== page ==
Why Croatia can win the World Cup Final

Jan Erik Kjerpeseth 15. juli 2018 Lesetid ca: 3 min

‘Even as their movements grew stiff and their tendons tight, when they were gasping for breath and it looked as though they could not possibly give any more, they kept going, kept chasing, kept running: past England, into the World Cup final, into history.’ 

– The New York Times


England played in their first World Cup semi-final for 28 long years on Wednesday night. And I went to Moscow with our two boys to support them.

It was looking good for England after Kieran Trippier scored from a free kick after five minutes. But after a second-half equaliser by Ivan Perisic, you could feel it at the stadium and among the fans – Croatia were the stronger side and seemed to want more going into extra time. Croatia recovered, just as it had in both previous rounds, after going a goal down.


Hunger and desire. I am writing this blog on the train from Moscow back to St. Petersburg, and reflecting on what was the one thing that made Croatia the better team in the semi-final.

It was the team that displayed most hunger and desire on the night, and that is why it will play in Sunday’s final – despite Croatia being a small country, the smallest country to reach the World Cup final since Uruguay in 1950.

It’s difficult to quantify, but an important asset in business and on the pitch is hunger.

Croatia has it. France probably has it too. Others seemed to be better fed.


That’s a team. The match reminds me of the most inspiring and frequently used film clip in the teamwork context. Al Pacino’s changing room speech in the Movie Any Given Sunday.

This is the part that makes the biggest impression on me:

‘The inches we need are everywhere around us. They’re in every break of the game, every minute, every second. On this team we fight for that inch.

Because we know when we add up all those inches, that’s gonna make the difference between winning and losing!

You’ve gotta look at the guy next to you. Now I think you are going to see a guy who will go that inch with you. You’re gonna see a guy who will sacrifice himself for this team, because he knows when it comes down to it, you’re gonna do the same for him. That’s a team.’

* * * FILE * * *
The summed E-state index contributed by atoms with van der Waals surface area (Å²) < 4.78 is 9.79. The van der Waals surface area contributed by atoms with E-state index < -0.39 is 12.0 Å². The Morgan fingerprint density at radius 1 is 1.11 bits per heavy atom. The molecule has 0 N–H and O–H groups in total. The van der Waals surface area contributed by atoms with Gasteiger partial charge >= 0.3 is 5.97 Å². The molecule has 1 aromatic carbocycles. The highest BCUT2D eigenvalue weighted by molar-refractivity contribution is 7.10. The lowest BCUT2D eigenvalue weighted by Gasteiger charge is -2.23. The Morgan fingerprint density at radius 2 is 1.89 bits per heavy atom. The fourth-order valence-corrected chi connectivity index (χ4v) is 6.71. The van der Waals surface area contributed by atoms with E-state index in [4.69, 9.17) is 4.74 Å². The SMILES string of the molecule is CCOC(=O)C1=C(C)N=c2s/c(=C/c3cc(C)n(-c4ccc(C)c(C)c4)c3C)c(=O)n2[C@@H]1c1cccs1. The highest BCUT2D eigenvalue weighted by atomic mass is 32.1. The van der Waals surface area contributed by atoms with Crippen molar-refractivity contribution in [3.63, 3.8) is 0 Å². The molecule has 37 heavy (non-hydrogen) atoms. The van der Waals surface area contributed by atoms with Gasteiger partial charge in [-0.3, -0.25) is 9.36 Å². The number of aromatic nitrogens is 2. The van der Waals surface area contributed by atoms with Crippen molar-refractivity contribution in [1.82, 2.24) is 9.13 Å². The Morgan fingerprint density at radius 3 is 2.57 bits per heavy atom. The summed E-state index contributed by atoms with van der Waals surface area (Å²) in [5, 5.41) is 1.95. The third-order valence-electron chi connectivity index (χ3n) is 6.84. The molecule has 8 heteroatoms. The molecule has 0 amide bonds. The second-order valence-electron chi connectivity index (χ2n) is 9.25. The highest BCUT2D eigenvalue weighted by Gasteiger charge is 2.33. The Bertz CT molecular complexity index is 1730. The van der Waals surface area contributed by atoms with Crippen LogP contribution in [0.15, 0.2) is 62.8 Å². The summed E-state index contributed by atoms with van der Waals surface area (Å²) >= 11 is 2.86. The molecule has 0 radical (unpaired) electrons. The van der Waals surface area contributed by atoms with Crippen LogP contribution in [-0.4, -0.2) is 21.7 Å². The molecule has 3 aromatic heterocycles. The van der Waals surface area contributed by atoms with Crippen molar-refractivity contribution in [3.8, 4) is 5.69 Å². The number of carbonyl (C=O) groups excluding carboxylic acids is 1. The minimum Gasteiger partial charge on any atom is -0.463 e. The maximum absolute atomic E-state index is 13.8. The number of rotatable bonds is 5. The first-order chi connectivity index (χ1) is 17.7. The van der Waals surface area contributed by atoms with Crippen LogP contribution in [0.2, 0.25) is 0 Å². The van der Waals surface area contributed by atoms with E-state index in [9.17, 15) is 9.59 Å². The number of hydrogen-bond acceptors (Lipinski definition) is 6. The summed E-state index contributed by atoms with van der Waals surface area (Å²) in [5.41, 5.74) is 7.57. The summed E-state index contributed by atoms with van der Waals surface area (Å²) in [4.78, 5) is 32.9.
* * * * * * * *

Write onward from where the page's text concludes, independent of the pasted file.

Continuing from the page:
Weakest link. That you are never better than your weakest link is easiest to see in practice in team sports. If we think carefully about it, that applies to businesses as well. Good teamwork means setting the bar so high for ourselves that we don’t detract from the excellent job many others in the organisation or team are doing.

Al Pacino points out very aptly that good teamwork is about getting everyone on the team to put in as much effort as his or her team mates.

How did Croatia come back after trailing 1-0? By establishing supremacy in midfield during the second half and beating English defenders to the ball for both of Croatia’s goals. Fractions of a second matter in football, and we saw why on Wednesday.


The inches are everywhere. To me, it is important in the management context to acknowledge that ‘the inches are everywhere around us’. It is not just a few strategic measures that has led to Sparebanken Vest taking a step up and delivering a return on equity that is among the very best in the industry. It is the sum of very many small, correct decisions taken by many capable employees and managers.

Croatia battled from a goal down in its third straight match to reach its first World Cup final. It has reached the final the hard way— extra-time and penalties against Denmark, extra-time and penalties against Russia — and now this: an exhausting, compelling 120 minutes against England.

Croatia fought for every inch once again. Because they knew that when you add up all those inches, that’s gonna make the difference between winning and losing!


France awaits. I once asked Erik Bertrand Larsen, my coach for several years: ‘In your experience coaching both business executives and world champion athletes, what is the single most important success factor?’

He answered quickly with one word: hunger.

And never have we seen that so clearly as at Luzhniki Stadium in Moscow on Wednesday night.

France has the chance to become the sixth nation to win the tournament twice, while Croatia has the opportunity to become only the ninth nation to win it even once.

Croatia have worked hard for their prize; they have earned it. France awaits.

They must once more be the ones who Dig Deeper.